Words like “importunity” have never rolled easily off my tongue. As a boy I used to read the little summary at the top of each chapter in the King James Version or the American Standard Version, and when I came across one mentioning “the importunate widow,” I didn’t know what that long word meant. I had never heard it used in everyday conversation (still haven’t), but I guessed that it meant troublemaker because in the parable that word referred to, the judge said the woman troubled him. Eventually, though, I became a little more familiar with “importunity,” which is in the text of Luke 11:8 and which seemed to mean something like tenacity; so I understood the widow in Luke 18 a little better.

Memories of that earlier bewilderment came back to me later as I studied Luke 11 in connection with our congregation’s 1996 “theme” — Lord, Teach Us to Pray. In this chapter one of Christ’s disciples made that very request. Jesus responded by first giving the disciples a sort of model prayer, quite similar to one he had presented before, as recorded in Matthew 6. Then he gave the illustration of going to a friend at midnight to borrow food at a time when a number of factors would make the friend hesitant to honor that request. But Jesus indicated that the friend, though reluctant, would get out of bed and supply the requested food anyway, not because of friendship but because the would-be borrower just wouldn’t go away until he got what he wanted.

Recent Bible translations differ on words to replace “importunity.” Most that I have checked say “persistence,” while at least a couple use “boldness” or words to that effect. Surely there are elements of both in Christ’s meaning, but both leave me with a vague uneasiness. Was the Lord teaching that our requests would be granted simply because we were bold enough to make them and persistent in repeating them? I doubt it.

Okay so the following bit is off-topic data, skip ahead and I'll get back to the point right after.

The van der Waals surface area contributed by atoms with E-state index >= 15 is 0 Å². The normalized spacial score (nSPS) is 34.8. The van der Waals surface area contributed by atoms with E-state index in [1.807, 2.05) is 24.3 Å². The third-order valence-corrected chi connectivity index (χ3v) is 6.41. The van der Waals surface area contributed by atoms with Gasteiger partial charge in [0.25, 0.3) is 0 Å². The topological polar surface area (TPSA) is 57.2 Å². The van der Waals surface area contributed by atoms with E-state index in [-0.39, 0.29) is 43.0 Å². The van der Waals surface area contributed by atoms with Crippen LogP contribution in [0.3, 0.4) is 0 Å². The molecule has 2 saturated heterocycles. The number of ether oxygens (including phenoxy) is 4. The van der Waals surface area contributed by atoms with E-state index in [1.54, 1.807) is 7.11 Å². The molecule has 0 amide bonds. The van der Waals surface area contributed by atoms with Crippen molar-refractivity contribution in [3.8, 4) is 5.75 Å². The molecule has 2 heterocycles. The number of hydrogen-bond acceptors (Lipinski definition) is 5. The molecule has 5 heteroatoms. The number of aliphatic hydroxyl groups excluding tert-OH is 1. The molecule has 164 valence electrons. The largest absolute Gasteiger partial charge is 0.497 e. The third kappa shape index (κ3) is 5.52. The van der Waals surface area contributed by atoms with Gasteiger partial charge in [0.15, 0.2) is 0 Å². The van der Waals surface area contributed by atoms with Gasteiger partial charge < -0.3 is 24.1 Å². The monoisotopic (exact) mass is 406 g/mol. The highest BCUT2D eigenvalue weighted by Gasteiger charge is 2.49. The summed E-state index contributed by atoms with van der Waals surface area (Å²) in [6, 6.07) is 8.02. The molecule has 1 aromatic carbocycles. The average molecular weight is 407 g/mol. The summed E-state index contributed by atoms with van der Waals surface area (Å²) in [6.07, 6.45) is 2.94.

Even scholars in Greek differ on the exact meaning of the word. One says “barefacedness.” Another suggests “impudence.” But a third, I think, hits the nail on the head with “shamelessness.” That’s how the borrower would have had to approach his friend, with a desire so earnest that it overrode both his pride and his fear of embarrassment and kept him repeating his urgent plea. The same attitude and perseverance was exhibited by Abraham in his pleading for Sodom and the cities of the plains, and by some who asked for physical healing by Jesus.

When we can approach God with such humility, earnestness and perseverance, especially on behalf of others, his tender answer will come not out of irritation but out of willingness to provide for his children who thus pray. And as we exercise the holy privilege of prayer as a group, perhaps we should recall Solomon’s counsel: “Do not be hasty in word or impulsive in thought to bring up a matter in the presence of God. For God is in heaven and you are on the earth; therefore let your words be few.”

–Travis Allen (reprinted, with minor changes, from the April 1996 Gospel Tidings).

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